Regarding the tune, Grainger's notes state: "Compare tune with 'Lazarus' in English County Songs and with 'Maria Martin'". The similarity is crystal clear to me. 'Van Diemen's Land' as collected by Lucy Broadwood is also a Dorian tune, but has quite a different shape.


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Subject: RE: Origins: Brigg Fair
From: GUEST,Nick Dow
Date: 12 Aug 21 - 07:25 AM

And crystal clear to me as well. Thanks for all that Brian. I'll copy it and keep it. I already have JFS 1908. I've been interested in Collinson's collection for some time. He was worse than RVW for missing singers info but I have at least identified Charlie Wills in the London Pub Bridport in his collection, even if Mr.C. forgot to include his name. When time allows I'll revisit his collection and seek out Marion Hudson. I was unaware that Collinson recorded as well as noted down songs. Is that what you meant?


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Subject: RE: Origins: Brigg Fair
From: The Sandman
Date: 12 Aug 21 - 08:05 AM

firstly the tempo brigg fair is in 6/8, the tune for dives is 4/4, secondly although brigg fair finishes in the dorian it starts with the major key,
dives and lazarus is a different tempo and as you say is a dorian tune THROUGHOUT, THAT DOES NOT LEAD TO CRYSTAL CLEAR SIMILARITY. we have a different tempo and a tune[ Brigg fair that ]starts off with a happy mood and finishes on the dorian, It has a mixed mood whereas dives is dark throughout , very VERY different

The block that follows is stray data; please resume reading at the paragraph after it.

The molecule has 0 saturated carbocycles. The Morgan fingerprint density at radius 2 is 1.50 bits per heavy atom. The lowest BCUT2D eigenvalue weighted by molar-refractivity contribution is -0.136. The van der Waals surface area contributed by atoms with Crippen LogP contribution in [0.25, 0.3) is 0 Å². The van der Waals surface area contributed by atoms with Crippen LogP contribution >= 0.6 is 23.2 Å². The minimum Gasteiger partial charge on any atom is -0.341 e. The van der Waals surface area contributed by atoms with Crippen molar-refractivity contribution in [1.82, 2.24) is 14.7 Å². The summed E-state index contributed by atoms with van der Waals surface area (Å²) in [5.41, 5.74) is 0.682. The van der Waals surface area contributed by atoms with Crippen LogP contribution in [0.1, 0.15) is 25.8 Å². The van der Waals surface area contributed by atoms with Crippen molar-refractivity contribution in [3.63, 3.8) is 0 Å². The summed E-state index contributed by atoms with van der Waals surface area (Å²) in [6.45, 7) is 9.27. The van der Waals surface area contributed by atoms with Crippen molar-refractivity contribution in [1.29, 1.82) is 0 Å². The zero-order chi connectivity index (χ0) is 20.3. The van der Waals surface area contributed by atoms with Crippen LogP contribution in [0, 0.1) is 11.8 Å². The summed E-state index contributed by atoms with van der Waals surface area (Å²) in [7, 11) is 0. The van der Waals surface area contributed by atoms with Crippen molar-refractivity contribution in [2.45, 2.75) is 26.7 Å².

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Subject: RE: Origins: Brigg Fair
From: GUEST,Nick Dow
Date: 12 Aug 21 - 09:05 AM

When I've had a chance to revisit Collinson, I might start a thread for any info that's not on VWML. I don't think his collection has been published anywhere, and despite his shortcomings it might be worth trying to make order out of his song notations, just for myself rather than any project.


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Subject: RE: Origins: Brigg Fair
From: Brian Peters
Date: 12 Aug 21 - 09:43 AM

You're right about the change of time signature, Dick, but tunes are liable to do that, and it doesn't put them in a different tune family. The opening two bars of 'Brigg Fair' are almost identical to the second part, i.e. bars 9 - 10 of 'Lazarus'.


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Subject: RE: Origins: Brigg Fair
From: Doug Chadwick
Date: 12 Aug 21 - 10:41 AM